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Attorney General won’t say it’s not okay for government to interfere with criminal prosecutions

Attorney General and Minister of Justice David Lametti says “it depends on the context”.

Attorney General and Minister of Justice David Lametti says  “it depends on the context” when asked whether or not a government should interfere with a criminal prosecution.

The comment was in response to a question from Global News’ Mercedes Stephenson, who asked Lametti on Sunday, “If someone approached you and said an election is at stake, would that be a persuasive argument to you?”

“It depends on the context,” he replied.

Lametti added that he cannot comment on whether alleged interference from high-ranking Liberals in the SNC-Lavalin case was appropriate because he was not there to observe it.

When asked further, he would not answer whether or not an election would justify interference.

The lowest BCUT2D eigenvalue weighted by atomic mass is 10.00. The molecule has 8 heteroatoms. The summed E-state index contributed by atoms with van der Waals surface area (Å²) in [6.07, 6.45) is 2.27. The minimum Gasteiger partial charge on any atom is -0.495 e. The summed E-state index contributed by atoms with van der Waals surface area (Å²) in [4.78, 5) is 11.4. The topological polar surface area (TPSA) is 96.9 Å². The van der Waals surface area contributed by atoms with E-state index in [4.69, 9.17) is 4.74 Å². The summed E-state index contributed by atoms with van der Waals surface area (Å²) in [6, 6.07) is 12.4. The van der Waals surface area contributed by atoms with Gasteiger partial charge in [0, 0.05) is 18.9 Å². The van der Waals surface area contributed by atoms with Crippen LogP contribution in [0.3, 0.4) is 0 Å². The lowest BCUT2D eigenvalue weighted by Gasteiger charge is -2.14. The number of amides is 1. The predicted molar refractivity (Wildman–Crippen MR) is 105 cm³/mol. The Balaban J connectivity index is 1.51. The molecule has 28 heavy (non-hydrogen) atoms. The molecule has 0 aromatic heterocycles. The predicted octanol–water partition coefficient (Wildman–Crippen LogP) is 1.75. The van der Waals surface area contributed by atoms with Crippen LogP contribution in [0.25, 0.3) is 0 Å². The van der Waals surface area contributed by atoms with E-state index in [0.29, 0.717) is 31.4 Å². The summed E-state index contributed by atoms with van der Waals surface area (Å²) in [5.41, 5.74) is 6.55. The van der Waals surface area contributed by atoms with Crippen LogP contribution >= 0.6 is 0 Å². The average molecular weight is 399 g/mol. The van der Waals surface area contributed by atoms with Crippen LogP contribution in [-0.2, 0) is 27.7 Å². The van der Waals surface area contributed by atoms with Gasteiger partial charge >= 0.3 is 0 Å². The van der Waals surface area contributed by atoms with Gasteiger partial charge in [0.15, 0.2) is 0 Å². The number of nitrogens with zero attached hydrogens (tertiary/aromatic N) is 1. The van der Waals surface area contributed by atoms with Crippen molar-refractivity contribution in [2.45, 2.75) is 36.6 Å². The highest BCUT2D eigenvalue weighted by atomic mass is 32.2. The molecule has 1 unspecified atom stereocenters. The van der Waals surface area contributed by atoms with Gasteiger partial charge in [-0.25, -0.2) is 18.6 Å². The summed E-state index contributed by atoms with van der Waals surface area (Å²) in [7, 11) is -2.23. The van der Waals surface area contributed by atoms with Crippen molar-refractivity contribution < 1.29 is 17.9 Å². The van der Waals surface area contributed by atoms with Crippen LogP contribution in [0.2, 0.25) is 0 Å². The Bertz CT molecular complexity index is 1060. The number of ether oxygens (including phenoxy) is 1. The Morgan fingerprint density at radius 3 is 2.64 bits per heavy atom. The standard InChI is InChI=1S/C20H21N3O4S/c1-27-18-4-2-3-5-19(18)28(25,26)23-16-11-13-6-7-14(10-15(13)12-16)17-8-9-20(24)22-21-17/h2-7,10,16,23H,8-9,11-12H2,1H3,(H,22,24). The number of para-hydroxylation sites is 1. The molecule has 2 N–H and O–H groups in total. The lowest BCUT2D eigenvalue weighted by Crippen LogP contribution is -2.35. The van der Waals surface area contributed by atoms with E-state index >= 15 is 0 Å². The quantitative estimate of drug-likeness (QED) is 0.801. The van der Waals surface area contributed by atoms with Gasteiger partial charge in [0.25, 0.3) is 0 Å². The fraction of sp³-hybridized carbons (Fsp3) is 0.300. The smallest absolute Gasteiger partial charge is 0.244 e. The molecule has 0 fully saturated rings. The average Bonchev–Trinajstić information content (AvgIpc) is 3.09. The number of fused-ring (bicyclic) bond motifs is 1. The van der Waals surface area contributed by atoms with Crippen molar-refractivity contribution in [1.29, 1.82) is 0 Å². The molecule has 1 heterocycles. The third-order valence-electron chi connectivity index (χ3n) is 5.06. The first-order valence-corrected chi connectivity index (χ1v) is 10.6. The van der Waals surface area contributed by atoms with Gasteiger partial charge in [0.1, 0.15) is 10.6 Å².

Jody Wilson-Raybould claims to have been harassed with “potential for consequences, and veiled threats” for months to take over prosecution of the Montreal-based SNC-Lavalin to order a deferred prosecution agreement, rather than subject the company to a trial.

One alleged reason for interfering was that by protecting SNC-Lavalin, the Liberals may save jobs and help their reelection bid in the Montreal-area.

In the same interview, Lametti claimed such a deal is a still option for SNC-Lavalin, but refused to say whether or not he’s considering it.

He did say, however, that the government would consider any new information that comes to light.

“I can’t speak to the actual facts [of the SNC-Lavalin affair] but I know that in principle, an attorney general has to remain open so, in that sense, no decision is ever final,” he said.

Lametti, from Montreal, replaced Wilson-Raybould as attorney general and justice minister in a cabinet shuffle which saw her demoted to veterans affairs.

In his first weeks on the job, Lametti argued that the Justice Committee has no need to probe the SNC-Lavalin debacle to determine whether the Justin Trudeau or the Prime Minister’s Office interfered improperly in the SNC-Lavalin case.

This is directly opposed to what Wilson-Raybould alleged last week.
As more Canadians and more MPs turn against the Liberals in wake of the SNC-Lavalin scandal, Trudeau has continued to claim nothing improper happened.

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